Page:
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Newton Kismet
Newton made a bit of a splash this year with the release of a bunch of new shoe models built on their new 5-lug forefoot platform. If you're not familiar with Newton's lug system, it's basically a set of raised, elongated lugs under the forefoot of the shoe that are intended to help cushion the forefoot as they are compressed, and (perhaps) provide a bit of recoil to propel you forward as the lugs pop back out. I use the word perhaps because I've never had a strong sense of any recoil/propulsion from the shoes, but I have enjoyed running in them nonetheless. Newton used to use a 4-lug system, and it created a bit of instability since the lugs did not extend to the margins of the shoe (I occasionally felt like I was rolling off of them, particularly while cornering). The 5-lug system has improved stability quite a bit more >>
Tue, Oct 14, 2014
Source: Runblogger
Achilles-tendon
The Achilles tendon is a large tendon that attaches the calf musculature to the calcaneus at the back of the foot. When it comes to running injuries, those that affect the Achilles Tendon injuries are troublesome in that they can be chronic and difficult to treat. One of the first steps taken in the treatment of Achilles tendinopathy is typically an exercise regimen that aims to eccentrically load the tendon. This typically consists of sets of straight leg and bent leg heel drops at the edge of a step. Dr. Hkan Alfredson pioneered this technique, and a few years ago I listened to a podcast interview on BMJ Talk Medicine in which he describes how he developed his version of the technique which emphasizes painful eccentric heel drops. It's actually a great story about the lengths a runner (Dr. Alfredson himself in this case) will go to return to the sport, more >>
Thu, Oct 09, 2014
Source: Runblogger
Brooks Ghost 7 heel
Lately I've been branching out a bit in my review shoe choices in order to get a better feel for the differences among the various types of shoes that exist in today's footwear market. A few weeks ago I reviewed the Hoka Clifton (the Hoka Huaka worked out a bit better), a lightweight yet super-cushy shoe, and found that the ride didn't quite work for my stride. It wasn't so much the stack height as it was the overall softness of the midsole. And back in June I reviewed the Nike Pegasus 31, a fairly traditional neutral trainer, and actually liked them quite a bit. The stack heights are similar when comparing the Pegasus 31 (29mm heel, 19mm forefoot) to the Hoka Clifton (29mm heel, 23mm forefoot), but I preferred the less mushy ride of the Peg. Given my positive experience with the Pegasus, I was interested in trying another traditional more >>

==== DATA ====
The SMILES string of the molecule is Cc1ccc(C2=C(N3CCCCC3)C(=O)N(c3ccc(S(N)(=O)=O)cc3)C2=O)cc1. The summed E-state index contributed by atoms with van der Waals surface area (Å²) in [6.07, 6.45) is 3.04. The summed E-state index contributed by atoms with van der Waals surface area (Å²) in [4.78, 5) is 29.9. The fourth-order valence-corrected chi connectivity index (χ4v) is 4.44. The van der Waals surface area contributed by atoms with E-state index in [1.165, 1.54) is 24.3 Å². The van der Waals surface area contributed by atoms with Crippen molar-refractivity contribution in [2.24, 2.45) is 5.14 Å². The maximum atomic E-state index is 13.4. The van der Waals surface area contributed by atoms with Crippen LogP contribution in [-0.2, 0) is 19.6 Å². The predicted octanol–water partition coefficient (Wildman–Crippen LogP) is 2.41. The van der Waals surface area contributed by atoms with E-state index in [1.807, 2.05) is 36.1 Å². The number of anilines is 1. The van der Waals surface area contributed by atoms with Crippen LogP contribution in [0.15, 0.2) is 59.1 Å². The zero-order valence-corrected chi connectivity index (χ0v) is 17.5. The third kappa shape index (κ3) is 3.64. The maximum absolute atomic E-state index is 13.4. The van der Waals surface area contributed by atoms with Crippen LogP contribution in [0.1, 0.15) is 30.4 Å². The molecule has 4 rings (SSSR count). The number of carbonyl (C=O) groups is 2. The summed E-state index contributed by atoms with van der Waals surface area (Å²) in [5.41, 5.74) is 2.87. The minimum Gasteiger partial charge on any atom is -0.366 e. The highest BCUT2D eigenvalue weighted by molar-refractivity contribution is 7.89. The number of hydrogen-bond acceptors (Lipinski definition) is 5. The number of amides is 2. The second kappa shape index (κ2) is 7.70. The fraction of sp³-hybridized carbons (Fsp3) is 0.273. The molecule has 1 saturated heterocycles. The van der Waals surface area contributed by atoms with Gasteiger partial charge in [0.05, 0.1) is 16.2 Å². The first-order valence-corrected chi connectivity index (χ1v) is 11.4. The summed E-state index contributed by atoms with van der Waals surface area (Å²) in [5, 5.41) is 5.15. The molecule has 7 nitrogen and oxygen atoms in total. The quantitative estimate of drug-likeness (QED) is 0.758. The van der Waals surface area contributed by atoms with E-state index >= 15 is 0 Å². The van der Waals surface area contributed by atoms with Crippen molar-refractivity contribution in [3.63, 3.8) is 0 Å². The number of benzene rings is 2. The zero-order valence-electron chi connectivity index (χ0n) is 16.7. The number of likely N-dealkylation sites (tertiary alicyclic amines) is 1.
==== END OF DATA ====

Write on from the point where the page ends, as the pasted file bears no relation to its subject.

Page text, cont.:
Mon, Oct 06, 2014
Source: Runblogger
Hoka-Clifton-Huaka
Last week I took a look at the Hoka Huaka. It was my second experience in a Hoka shoe (I reviewed the Hoka Clifton a few weeks ago), and this one was a better match for my stride. Compared to the Clifton, the Huaka provides a firmer, more responsive ride with a less rockered sole. In other respects the shoes share a lot of similarities, including a similar upper and fit (the Huaka may be a tad narrower). If you want to try a Hoka and don't like super-soft soles, the Huaka might be a good spot to start. Runblogger Posts From Last Week Garmin Forerunner 620 – Some Fun With Running Dynamics Data October 2, 2014 – Looking for interesting patterns in running dynamics data recorded by my Garmin 620. NH Reach the Beach Relay Race Report by My Wife Erin September 30, 2014 – My wife shares her experience at the 2014 Reach more >>
Sun, Oct 05, 2014
Source: Runblogger
NHTI 5K Gamin Connect
I've been working on a long overdue review of the Garmin Forerunner 620 – it's been a tricky GPS watch to review because it does so much, but also because I've had some issues with it. One of my original reasons for buying the 620 was that I was interested in the ability to record data on running dynamics (i.e., biomechanical data) via the paired HRM-Run monitor. As part of the review I had included a section where I shared some running dynamics info from a few of my runs, but as a result the review was becoming incredibly long. As such, I thought I'd break out the running dynamics into a separate post here. What I'm going to do is share data from a few runs that revealed some interesting patterns to give an idea of what you can learn from the device. I still find the data more a more >>
Thu, Oct 02, 2014
Source: Runblogger
Reach the Beach NH
Let me begin by saying I don't race. I hate racing and always have. For one, I don't have a competitive bone in my body (except when playing backgammon, or any game for that matter, with my husband). I just don't thrive on the stress and anticipation of race day. The jittery feeling, instead of charging me up, fills me with unpleasant anxiety. And as I see it, why subject myself to something that causes me unnecessary suffering when I get so much joy from running in my typical Zen-like fashion. I don't need to prove to myself that I can run faster or farther. I run to relieve stress and recharge my batteries, to be outside and blissfully alone, and to stay fit, healthy and happy. Racing brings me none of that. So, when a few months ago I somehow got roped into doing Reach the Beach, a 208-mile relay more >>
Tue, Sep 30, 2014
Source: Runblogger